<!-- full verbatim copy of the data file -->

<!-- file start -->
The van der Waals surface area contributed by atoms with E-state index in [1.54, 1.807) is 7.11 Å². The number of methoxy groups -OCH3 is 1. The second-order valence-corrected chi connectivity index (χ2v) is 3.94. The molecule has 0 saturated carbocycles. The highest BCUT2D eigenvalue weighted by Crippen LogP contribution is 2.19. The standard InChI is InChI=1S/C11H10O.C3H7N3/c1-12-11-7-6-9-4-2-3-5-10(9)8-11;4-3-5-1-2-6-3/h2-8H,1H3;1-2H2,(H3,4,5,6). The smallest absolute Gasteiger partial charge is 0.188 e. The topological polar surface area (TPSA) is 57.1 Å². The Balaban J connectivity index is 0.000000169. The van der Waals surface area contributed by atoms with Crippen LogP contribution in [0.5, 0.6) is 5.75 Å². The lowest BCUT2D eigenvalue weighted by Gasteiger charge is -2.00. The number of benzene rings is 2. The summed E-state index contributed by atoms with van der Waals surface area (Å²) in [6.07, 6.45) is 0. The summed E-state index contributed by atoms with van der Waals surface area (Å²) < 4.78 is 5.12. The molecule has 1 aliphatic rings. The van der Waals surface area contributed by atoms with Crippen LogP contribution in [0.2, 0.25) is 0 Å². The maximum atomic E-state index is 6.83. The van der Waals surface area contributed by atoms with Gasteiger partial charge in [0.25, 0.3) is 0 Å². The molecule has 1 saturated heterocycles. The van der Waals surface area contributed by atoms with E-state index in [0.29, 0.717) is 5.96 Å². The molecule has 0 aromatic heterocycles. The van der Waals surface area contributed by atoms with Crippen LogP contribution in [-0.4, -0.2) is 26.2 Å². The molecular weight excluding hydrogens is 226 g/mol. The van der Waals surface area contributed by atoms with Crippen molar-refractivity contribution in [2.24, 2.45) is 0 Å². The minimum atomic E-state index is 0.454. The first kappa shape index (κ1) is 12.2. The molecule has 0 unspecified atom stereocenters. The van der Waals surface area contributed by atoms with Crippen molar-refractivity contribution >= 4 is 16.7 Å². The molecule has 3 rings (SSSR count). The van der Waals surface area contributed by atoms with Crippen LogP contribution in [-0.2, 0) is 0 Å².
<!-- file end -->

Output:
The van der Waals surface area contributed by atoms with E-state index in [1.54, 1.807) is 7.11 Å². The number of methoxy groups -OCH3 is 1. The second-order valence-corrected chi connectivity index (χ2v) is 3.94. The molecule has 0 saturated carbocycles. The highest BCUT2D eigenvalue weighted by Crippen LogP contribution is 2.19. The standard InChI is InChI=1S/C11H10O.C3H7N3/c1-12-11-7-6-9-4-2-3-5-10(9)8-11;4-3-5-1-2-6-3/h2-8H,1H3;1-2H2,(H3,4,5,6). The smallest absolute Gasteiger partial charge is 0.188 e. The topological polar surface area (TPSA) is 57.1 Å². The Balaban J connectivity index is 0.000000169. The van der Waals surface area contributed by atoms with Crippen LogP contribution in [0.5, 0.6) is 5.75 Å². The lowest BCUT2D eigenvalue weighted by Gasteiger charge is -2.00. The number of benzene rings is 2. The summed E-state index contributed by atoms with van der Waals surface area (Å²) in [6.07, 6.45) is 0. The summed E-state index contributed by atoms with van der Waals surface area (Å²) < 4.78 is 5.12. The molecule has 1 aliphatic rings. The van der Waals surface area contributed by atoms with Crippen LogP contribution in [0.2, 0.25) is 0 Å². The maximum atomic E-state index is 6.83. The van der Waals surface area contributed by atoms with Gasteiger partial charge in [0.25, 0.3) is 0 Å². The molecule has 1 saturated heterocycles. The van der Waals surface area contributed by atoms with E-state index in [0.29, 0.717) is 5.96 Å². The molecule has 0 aromatic heterocycles. The van der Waals surface area contributed by atoms with Crippen LogP contribution in [-0.4, -0.2) is 26.2 Å². The molecular weight excluding hydrogens is 226 g/mol. The van der Waals surface area contributed by atoms with Crippen molar-refractivity contribution in [2.24, 2.45) is 0 Å². The minimum atomic E-state index is 0.454. The first kappa shape index (κ1) is 12.2. The molecule has 0 unspecified atom stereocenters. The van der Waals surface area contributed by atoms with Crippen molar-refractivity contribution >= 4 is 16.7 Å². The molecule has 3 rings (SSSR count). The van der Waals surface area contributed by atoms with Crippen LogP contribution in [-0.2, 0) is 0 Å².